New York

Luigi Ghirri,  Rimini, 1977, color photograph, 5 7/8 x 4". From “La Carte d’après Nature.”

Luigi Ghirri, Rimini, 1977, color photograph, 5 7/8 x 4". From “La Carte d’après Nature.”

“La Carte d’après nature”

Matthew Marks Gallery

Luigi Ghirri,  Rimini, 1977, color photograph, 5 7/8 x 4". From “La Carte d’après Nature.”

In his preface to the 1800 edition of Lyrical Ballads, Wordsworth announces the necessity for a new kind of poetry. He resolves to “choose incidents and situations from common life, and to relate or describe them, throughout, as far as was possible in a selection of language really used by men, and, at the same time, to throw over them a certain colouring of imagination, whereby ordinary things should be presented to the mind in an unusual aspect.” More than two centuries later, his then-revolutionary literary objective resonates throughout “La Carte d’après nature,” an expansive group exhibition curated by Thomas Demand. The artist derives the title from an art journal published sporadically by René Magritte between 1951 and 1965 that usually consisted of a mere postcard, which he addressed to friends and fellow artists. On one of the postcards, Magritte wrote Quel sens donnez-vous au mot poésie? (What meaning do you give to the word poetry?) I think a lot of people—smart, cultivated art­istic types no less than philistines—regard poetry as pretty retardataire these days; the beauty of Demand’s show is that he obviously doesn’t. The coloring of imagination rendering ordinary things astonishing suffuses the whole of it.

Demand’s exhibition—a reconfigured version of one by the same title at the Nouveau Musée National de Monaco in 2010—is a brilliant work of time travel, representing Magritte’s own time, with the painter’s L’Univers démasqué (The Universe Unmasked), 1932, for example, and a 1925 photograph of models attired in Sonia Delaunay’s dresses, striking poses before the cubistic trees; looking back to photography by August Kotzsch (ca. 1860s–70s) and a dazzlingly mysterious 1911 autochrome by Léon Gimpel; and reaching forward, through divagating paths, to Sigmar Polke, Ger van Elk, and especially the Italian photographer Luigi Ghirri. “Contemporary art” is amply represented, with works by, among others, Rodney Graham, Tacita Dean, Martin Boyce (who designed the exhibition’s brilliantly convoluted layout), Henrik Håkansson, Saâdane Afif—and Fridge, 2011, commissioned by Demand from Kudjoe Affutu, a professional Ghanaian coffin maker (yes, it’s a freestanding functional coffin in the form of a refrigerator). If this list of names seems random, well, at first it is. This show requires a patient, inquisitive viewer, one willing to live for a while in doubt and confusion while moving hesitantly and breathlessly through its complex installation, coming upon one gorgeous, weird, difficult, sometimes just plain opaque artwork after another; there’s no gestalt look that you simply “get.” For example, Dean’s 16-mm film Pie, 2003, a rear-screen projection of twittering magpies nestling in desiccated branches, is juxtaposed with Håkansson’s New York, 2011, his recording of birds in Central Park, played over and over again on a turntable. Graham’s Phonokinetoscope, 2001, was installed in an area toward the rear of the gallery, yet long before one encountered the full piece, one could hear quite clearly the Syd Barrett–y/Pink Floyd–y song that Graham wrote, sang, and recorded as its phono component, evoking beforehand a druggy, zoned-out, (sur)-natural haze: chirping birds on LSD.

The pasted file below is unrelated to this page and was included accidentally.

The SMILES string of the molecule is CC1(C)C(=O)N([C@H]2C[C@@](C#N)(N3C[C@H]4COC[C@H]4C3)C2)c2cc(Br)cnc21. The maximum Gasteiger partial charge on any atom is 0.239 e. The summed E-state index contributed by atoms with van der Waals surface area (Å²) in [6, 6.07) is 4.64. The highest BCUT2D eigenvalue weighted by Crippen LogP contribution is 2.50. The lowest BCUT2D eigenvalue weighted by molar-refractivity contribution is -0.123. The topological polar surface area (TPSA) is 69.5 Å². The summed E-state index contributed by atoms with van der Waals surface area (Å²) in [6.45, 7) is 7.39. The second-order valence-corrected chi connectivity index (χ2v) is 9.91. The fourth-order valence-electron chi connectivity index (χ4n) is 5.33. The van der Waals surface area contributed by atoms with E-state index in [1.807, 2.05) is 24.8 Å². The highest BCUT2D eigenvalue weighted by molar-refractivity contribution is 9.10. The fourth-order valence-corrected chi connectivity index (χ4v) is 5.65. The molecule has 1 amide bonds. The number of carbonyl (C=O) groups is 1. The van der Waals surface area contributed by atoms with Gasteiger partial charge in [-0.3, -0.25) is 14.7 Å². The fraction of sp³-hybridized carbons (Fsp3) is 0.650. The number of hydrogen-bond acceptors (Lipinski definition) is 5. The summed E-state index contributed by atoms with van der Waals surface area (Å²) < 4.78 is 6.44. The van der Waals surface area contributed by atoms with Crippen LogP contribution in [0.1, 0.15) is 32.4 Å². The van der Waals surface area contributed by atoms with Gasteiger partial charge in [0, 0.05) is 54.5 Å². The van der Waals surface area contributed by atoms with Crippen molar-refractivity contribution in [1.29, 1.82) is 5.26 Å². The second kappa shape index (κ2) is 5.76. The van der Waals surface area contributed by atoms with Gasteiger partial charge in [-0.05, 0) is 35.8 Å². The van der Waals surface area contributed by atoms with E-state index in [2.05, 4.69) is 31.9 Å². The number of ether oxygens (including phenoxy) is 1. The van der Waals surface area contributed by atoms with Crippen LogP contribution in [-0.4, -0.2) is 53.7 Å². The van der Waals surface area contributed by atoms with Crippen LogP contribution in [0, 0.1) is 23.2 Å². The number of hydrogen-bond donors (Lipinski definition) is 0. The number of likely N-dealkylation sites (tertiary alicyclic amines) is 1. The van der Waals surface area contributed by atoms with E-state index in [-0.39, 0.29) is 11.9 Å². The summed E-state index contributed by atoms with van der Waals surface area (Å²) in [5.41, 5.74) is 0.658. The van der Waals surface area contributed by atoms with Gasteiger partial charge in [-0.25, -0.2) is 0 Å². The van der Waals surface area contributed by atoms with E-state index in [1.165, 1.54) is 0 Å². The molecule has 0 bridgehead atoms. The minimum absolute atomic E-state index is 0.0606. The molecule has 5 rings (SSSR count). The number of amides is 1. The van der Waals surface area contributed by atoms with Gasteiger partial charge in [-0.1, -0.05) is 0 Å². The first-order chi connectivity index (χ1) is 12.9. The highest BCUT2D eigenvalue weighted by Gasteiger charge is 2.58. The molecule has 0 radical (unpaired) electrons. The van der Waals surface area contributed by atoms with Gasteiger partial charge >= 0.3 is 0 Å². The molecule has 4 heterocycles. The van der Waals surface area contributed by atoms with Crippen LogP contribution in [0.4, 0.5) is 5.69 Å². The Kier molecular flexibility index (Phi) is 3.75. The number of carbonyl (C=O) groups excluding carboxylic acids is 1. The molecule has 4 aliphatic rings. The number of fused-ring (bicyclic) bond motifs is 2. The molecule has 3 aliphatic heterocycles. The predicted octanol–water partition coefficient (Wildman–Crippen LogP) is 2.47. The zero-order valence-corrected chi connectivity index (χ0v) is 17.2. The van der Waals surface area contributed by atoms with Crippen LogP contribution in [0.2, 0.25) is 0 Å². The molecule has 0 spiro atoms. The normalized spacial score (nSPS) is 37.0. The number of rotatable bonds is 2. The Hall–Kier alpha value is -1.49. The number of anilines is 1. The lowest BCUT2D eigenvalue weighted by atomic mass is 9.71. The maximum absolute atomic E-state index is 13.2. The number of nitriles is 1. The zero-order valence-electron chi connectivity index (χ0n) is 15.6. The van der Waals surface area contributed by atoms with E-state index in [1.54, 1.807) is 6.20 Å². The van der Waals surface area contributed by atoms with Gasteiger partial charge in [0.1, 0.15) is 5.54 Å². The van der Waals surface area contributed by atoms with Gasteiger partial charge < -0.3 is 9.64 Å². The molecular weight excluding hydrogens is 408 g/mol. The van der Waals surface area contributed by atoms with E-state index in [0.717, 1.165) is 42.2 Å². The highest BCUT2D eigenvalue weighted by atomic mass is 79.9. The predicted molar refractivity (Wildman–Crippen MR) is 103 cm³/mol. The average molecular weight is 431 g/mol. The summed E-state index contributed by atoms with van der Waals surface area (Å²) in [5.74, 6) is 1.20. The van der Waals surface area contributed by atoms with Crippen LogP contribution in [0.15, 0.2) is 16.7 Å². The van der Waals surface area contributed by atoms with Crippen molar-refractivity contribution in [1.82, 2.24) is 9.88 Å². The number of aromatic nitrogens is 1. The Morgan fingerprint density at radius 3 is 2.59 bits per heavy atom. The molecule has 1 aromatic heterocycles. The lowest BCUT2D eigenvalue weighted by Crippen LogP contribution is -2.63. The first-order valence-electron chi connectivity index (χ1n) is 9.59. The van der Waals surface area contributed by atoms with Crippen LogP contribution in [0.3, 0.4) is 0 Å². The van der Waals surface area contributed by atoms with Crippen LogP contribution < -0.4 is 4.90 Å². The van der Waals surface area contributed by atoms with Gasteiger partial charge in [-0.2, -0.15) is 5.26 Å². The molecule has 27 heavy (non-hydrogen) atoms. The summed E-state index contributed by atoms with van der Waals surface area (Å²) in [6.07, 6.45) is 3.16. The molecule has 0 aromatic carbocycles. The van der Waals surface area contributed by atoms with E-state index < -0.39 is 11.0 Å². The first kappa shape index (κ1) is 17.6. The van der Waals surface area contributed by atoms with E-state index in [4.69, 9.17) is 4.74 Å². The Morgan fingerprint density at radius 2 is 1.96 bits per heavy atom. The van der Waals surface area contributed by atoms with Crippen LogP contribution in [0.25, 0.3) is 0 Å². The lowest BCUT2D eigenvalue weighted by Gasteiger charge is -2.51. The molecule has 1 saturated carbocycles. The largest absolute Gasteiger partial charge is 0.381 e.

Magritte provides the foundational conceit for this show, but the selection of photographs by the comparatively obscure Ghirri is so replete (forty photographs), it stands to reason that he should be regarded as a figure informing Demand’s thought processes to a degree that is almost as imposing as that of the Surrealist superstar. Ghirri’s characteristically faded palette renders many of his works ready-made old photos. Time is out of joint, but so too are nature and culture, as Ghirri revels in images of dislocation and in photographs that often appear to mimic the processes of collage. In the postcardlike Bari, 1982, for instance, a blatantly artificial, almost cutout palm tree stands in a bleak “dirtscape” of derelict construction. A series of photographs titled “Rimini,” 1977, picturing a faux-mountain theme park, further demonstrates Ghirri’s predilection for the absurd amid the mundane, a Surrealism of bizarre built environments and unnatural nature.

Throughout “La Carte d’après nature,” the Wordsworthian colorings of the imagination are shot through with tenebrous shades, as in Magritte’s own “dry” paintings, which insistently proffer a strong undercurrent of negation and refusal, rather than the “standard” Surrealist celebratory liberation of words and images from sense. (This is not a pipe; the treachery of images.) The poetic feeling that pervades Demand’s Wunderkammer is one of melancholia.

David Rimanelli